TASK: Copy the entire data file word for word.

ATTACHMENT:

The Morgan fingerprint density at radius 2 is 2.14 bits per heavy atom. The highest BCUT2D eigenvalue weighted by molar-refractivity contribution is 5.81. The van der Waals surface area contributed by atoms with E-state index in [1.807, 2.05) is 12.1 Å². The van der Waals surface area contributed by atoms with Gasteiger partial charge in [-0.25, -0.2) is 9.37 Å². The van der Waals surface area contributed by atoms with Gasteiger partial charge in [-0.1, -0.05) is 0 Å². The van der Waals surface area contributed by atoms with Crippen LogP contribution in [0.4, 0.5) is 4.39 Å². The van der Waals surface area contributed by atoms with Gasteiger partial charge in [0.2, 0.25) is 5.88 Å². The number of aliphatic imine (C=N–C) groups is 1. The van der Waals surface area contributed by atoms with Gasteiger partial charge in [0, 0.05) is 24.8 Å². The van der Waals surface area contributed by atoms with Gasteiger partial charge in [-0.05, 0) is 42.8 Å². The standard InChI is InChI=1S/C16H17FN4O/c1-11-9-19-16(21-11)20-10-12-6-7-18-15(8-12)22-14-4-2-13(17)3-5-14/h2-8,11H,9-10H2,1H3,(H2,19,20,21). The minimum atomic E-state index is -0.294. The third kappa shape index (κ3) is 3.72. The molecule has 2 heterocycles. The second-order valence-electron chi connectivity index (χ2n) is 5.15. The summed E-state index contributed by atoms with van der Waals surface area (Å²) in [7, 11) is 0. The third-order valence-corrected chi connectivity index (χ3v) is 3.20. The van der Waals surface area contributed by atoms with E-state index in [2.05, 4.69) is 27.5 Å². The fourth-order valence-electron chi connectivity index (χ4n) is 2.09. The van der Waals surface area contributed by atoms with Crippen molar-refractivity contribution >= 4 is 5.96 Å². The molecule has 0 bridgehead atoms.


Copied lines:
The Morgan fingerprint density at radius 2 is 2.14 bits per heavy atom. The highest BCUT2D eigenvalue weighted by molar-refractivity contribution is 5.81. The van der Waals surface area contributed by atoms with E-state index in [1.807, 2.05) is 12.1 Å². The van der Waals surface area contributed by atoms with Gasteiger partial charge in [-0.25, -0.2) is 9.37 Å². The van der Waals surface area contributed by atoms with Gasteiger partial charge in [-0.1, -0.05) is 0 Å². The van der Waals surface area contributed by atoms with Crippen LogP contribution in [0.4, 0.5) is 4.39 Å². The van der Waals surface area contributed by atoms with Gasteiger partial charge in [0.2, 0.25) is 5.88 Å². The number of aliphatic imine (C=N–C) groups is 1. The van der Waals surface area contributed by atoms with Gasteiger partial charge in [0, 0.05) is 24.8 Å². The van der Waals surface area contributed by atoms with Gasteiger partial charge in [-0.05, 0) is 42.8 Å². The standard InChI is InChI=1S/C16H17FN4O/c1-11-9-19-16(21-11)20-10-12-6-7-18-15(8-12)22-14-4-2-13(17)3-5-14/h2-8,11H,9-10H2,1H3,(H2,19,20,21). The minimum atomic E-state index is -0.294. The third kappa shape index (κ3) is 3.72. The molecule has 2 heterocycles. The second-order valence-electron chi connectivity index (χ2n) is 5.15. The summed E-state index contributed by atoms with van der Waals surface area (Å²) in [7, 11) is 0. The third-order valence-corrected chi connectivity index (χ3v) is 3.20. The van der Waals surface area contributed by atoms with E-state index in [2.05, 4.69) is 27.5 Å². The fourth-order valence-electron chi connectivity index (χ4n) is 2.09. The van der Waals surface area contributed by atoms with Crippen molar-refractivity contribution >= 4 is 5.96 Å². The molecule has 0 bridgehead atoms.